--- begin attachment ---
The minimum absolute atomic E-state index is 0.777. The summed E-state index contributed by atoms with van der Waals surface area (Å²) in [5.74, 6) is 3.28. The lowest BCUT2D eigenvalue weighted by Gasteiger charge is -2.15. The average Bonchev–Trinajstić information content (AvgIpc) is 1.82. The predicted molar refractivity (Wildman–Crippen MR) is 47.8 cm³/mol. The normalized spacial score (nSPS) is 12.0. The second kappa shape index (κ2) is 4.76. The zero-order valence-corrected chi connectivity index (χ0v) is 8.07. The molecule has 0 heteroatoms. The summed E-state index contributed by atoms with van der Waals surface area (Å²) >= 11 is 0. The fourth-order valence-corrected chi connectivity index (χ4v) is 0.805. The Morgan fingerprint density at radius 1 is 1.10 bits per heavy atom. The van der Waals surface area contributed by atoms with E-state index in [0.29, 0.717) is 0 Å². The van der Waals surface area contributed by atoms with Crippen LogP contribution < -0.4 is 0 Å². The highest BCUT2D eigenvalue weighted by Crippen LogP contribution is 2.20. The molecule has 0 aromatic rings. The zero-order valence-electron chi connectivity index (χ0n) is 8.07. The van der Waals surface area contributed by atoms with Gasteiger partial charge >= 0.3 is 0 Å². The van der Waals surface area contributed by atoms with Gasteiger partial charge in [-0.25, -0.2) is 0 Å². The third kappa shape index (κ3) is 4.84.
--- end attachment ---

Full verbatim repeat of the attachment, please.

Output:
The minimum absolute atomic E-state index is 0.777. The summed E-state index contributed by atoms with van der Waals surface area (Å²) in [5.74, 6) is 3.28. The lowest BCUT2D eigenvalue weighted by Gasteiger charge is -2.15. The average Bonchev–Trinajstić information content (AvgIpc) is 1.82. The predicted molar refractivity (Wildman–Crippen MR) is 47.8 cm³/mol. The normalized spacial score (nSPS) is 12.0. The second kappa shape index (κ2) is 4.76. The zero-order valence-corrected chi connectivity index (χ0v) is 8.07. The molecule has 0 heteroatoms. The summed E-state index contributed by atoms with van der Waals surface area (Å²) >= 11 is 0. The fourth-order valence-corrected chi connectivity index (χ4v) is 0.805. The Morgan fingerprint density at radius 1 is 1.10 bits per heavy atom. The van der Waals surface area contributed by atoms with E-state index in [0.29, 0.717) is 0 Å². The van der Waals surface area contributed by atoms with Crippen LogP contribution < -0.4 is 0 Å². The highest BCUT2D eigenvalue weighted by Crippen LogP contribution is 2.20. The molecule has 0 aromatic rings. The zero-order valence-electron chi connectivity index (χ0n) is 8.07. The van der Waals surface area contributed by atoms with Gasteiger partial charge >= 0.3 is 0 Å². The van der Waals surface area contributed by atoms with Gasteiger partial charge in [-0.25, -0.2) is 0 Å². The third kappa shape index (κ3) is 4.84.